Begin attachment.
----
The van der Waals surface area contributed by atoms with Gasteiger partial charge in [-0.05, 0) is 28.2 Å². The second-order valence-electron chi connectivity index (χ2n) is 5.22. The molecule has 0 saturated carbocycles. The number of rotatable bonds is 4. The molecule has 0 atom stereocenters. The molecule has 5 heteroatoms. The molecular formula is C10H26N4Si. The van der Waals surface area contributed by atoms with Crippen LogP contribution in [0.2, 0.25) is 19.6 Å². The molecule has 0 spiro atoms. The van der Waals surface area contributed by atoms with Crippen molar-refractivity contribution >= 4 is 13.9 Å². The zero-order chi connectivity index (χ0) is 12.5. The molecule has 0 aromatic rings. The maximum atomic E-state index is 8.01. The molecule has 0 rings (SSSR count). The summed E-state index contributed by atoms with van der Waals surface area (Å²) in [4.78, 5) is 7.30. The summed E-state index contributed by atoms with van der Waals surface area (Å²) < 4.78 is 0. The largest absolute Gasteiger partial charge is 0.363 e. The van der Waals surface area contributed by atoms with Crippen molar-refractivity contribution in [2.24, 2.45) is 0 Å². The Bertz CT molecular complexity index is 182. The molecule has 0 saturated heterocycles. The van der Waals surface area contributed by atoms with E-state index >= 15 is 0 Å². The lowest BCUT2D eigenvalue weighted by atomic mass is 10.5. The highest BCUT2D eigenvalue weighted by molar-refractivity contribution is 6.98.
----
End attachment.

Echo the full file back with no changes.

The van der Waals surface area contributed by atoms with Gasteiger partial charge in [-0.05, 0) is 28.2 Å². The second-order valence-electron chi connectivity index (χ2n) is 5.22. The molecule has 0 saturated carbocycles. The number of rotatable bonds is 4. The molecule has 0 atom stereocenters. The molecule has 5 heteroatoms. The molecular formula is C10H26N4Si. The van der Waals surface area contributed by atoms with Crippen LogP contribution in [0.2, 0.25) is 19.6 Å². The molecule has 0 spiro atoms. The van der Waals surface area contributed by atoms with Crippen molar-refractivity contribution >= 4 is 13.9 Å². The zero-order chi connectivity index (χ0) is 12.5. The molecule has 0 aromatic rings. The maximum atomic E-state index is 8.01. The molecule has 0 rings (SSSR count). The summed E-state index contributed by atoms with van der Waals surface area (Å²) in [4.78, 5) is 7.30. The summed E-state index contributed by atoms with van der Waals surface area (Å²) < 4.78 is 0. The largest absolute Gasteiger partial charge is 0.363 e. The van der Waals surface area contributed by atoms with Crippen molar-refractivity contribution in [2.24, 2.45) is 0 Å². The Bertz CT molecular complexity index is 182. The molecule has 0 saturated heterocycles. The van der Waals surface area contributed by atoms with E-state index >= 15 is 0 Å². The lowest BCUT2D eigenvalue weighted by atomic mass is 10.5. The highest BCUT2D eigenvalue weighted by molar-refractivity contribution is 6.98.